5 books to help you better understand poker

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Today it is widely believed that poker books are hopelessly outdated and there is no point in reading them, but it is better to look at the guides or streams of famous players. This is not entirely true; books are a good starting point for most poker beginners. We have selected the books, the information in which will be relevant in 2021 casinos not on gamstop. Top 5 books to help you in the game:

Dusty Schmidt “Treat Poker Like A Business”

Dusty is a fairly well-known online player, he is a diligent and hardworking grinder. It is possible that in recent years, we have heard from him, not the most correct words (for example, about the need to ban poker software), but I will say right away that the book was written earlier, and also, the modern personality of Schmidt should not repel you in any way from him books because content matters. And with him, everything is in order. The book describes very good observations from a regular player about what and how to do with your game and life, if you decide to make money on this regularly and devote a lot of time to poker, making it your profession and way of earning money.

Travis Steffen “Peak Poker Performance”

This is an interesting and useful book, which doesn’t say a word about the technical aspect of the game, but from it, you can learn a lot of interesting things about the right approach to your body, and how it affects your cognitive abilities in the game. You will learn about a variety of foods, very useful advice on building your diet, about the connection between sports and physical activity in general, with what results in your show in poker. How to improve your concentration through proper nutrition and some tricks. A very useful book, although it is more of a poker game.

Neil Fiore “An easy way to stop procrastinating”

This book has no direct relation to poker and this word does not even occur in it even once, but this does not make it less useful for a poker player in the least. The book covers a very acute problem of modern workers, let’s say, “creative direction”, or not even necessarily related to creativity, but one way or another, working with their heads – the problem of procrastination. Very detailed, understandable, and, most importantly, as useful as possible. This book helps in solving this problem. You will learn very good concepts and advice on how to organize your time, how to approach work and play, specific planning, and more. You will not use all 100% of the advice, but no matter what part of them you take into account, you will not be disappointed with the result.

Nathan Williams “Beat Micro Stakes” and “Modern Low Limits”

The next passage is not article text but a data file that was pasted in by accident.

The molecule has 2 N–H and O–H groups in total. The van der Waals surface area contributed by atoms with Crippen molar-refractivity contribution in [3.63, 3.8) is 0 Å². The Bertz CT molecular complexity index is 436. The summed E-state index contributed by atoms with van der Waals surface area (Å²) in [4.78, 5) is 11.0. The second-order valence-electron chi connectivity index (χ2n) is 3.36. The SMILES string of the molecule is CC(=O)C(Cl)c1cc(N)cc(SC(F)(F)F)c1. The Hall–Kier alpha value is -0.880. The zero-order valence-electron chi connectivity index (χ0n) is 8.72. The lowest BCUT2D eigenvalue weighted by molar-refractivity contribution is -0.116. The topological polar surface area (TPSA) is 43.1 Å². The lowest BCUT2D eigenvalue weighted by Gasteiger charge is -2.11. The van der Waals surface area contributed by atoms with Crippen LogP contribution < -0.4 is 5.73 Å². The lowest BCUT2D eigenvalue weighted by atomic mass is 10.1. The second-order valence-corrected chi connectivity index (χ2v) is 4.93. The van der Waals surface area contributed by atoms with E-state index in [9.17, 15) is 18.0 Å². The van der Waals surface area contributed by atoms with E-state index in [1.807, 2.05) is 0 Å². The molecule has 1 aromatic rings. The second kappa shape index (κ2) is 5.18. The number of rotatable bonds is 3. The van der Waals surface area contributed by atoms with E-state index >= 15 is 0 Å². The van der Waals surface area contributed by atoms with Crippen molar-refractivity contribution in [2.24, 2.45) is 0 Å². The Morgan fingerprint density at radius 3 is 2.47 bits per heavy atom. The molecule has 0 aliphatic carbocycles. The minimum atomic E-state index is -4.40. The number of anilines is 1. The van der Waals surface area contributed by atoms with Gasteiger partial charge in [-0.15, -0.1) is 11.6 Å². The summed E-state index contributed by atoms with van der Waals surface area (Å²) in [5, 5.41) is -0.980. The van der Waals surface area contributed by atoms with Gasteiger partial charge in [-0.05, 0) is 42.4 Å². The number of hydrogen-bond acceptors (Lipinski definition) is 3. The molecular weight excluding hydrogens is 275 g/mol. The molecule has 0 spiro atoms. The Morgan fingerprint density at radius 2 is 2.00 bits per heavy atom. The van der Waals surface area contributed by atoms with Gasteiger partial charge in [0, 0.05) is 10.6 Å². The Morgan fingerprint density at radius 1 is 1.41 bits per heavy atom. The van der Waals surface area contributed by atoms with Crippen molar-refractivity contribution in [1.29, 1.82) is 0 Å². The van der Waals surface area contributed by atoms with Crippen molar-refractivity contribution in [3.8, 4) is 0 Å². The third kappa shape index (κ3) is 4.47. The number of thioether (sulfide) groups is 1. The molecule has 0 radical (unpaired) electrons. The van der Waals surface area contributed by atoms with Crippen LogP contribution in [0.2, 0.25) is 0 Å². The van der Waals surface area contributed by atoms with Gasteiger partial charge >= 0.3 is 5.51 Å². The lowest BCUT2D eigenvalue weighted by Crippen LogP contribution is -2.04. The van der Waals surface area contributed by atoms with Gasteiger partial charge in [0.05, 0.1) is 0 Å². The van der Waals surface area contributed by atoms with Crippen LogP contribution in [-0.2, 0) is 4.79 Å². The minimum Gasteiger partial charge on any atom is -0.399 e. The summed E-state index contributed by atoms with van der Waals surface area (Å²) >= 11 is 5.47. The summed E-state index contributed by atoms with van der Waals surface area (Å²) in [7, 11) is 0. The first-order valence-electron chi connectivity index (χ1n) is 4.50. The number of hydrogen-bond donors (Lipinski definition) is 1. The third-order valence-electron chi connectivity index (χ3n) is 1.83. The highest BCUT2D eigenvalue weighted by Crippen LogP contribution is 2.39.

Nathan Williams’ books made a splash at the time. The author, known in the poker world as BlackRain79, is the player with the highest win rate playing at micro stakes. At a distance of over 5 million hands, he earned 9bb \ 100. The book “Beat the Micro-Stakes” can be recommended to all players who have just started acquaintance with poker, or who have been playing for some time, but cannot get out of the swamp of micro-stakes. It will provide a solid foundation for confident play and help structure knowledge gained from other sources. The material is presented very well, from simple concepts to advanced strategies. Although “We Beat Micro-Limits” was released in 2011, its recommendations still work fine. Modern Low Limits (Beat the Low Limits) is a sequel to the first book and talks about the strategy of playing at NL10 and above. While micro-stakes can be beaten by an exploit-style ABC game, the situation is slightly different at low stakes. Here opponents will not give you their stacks too often and will pay more attention to weak points in your game.

Chris Moorman, Byron Jacobs “Moorman on Poker”

Tournament poker books are getting out of date even faster than cash games. Top players are forced to constantly change their strategies so that their opponents do not have time to adapt to them. Chris Moorman‘s book “Moorman on Poker” is one of the few that has not lost its relevance. First, information about the course of the hand is given, then Jacobs explains his thoughts about it. Then Moorman sets out his point of view and in most cases, he finds leaks in Jacobs’s game, suggests the best way to play in the current situation. The book perfectly illustrates the train of thought of a high-class tournament player and provides a lot of useful advice both on the strategy of the game itself and on analyzing and working on your hands. Remember that the result in the game depends not only on luck but also on your knowledge. These books will help you find success at the poker table.

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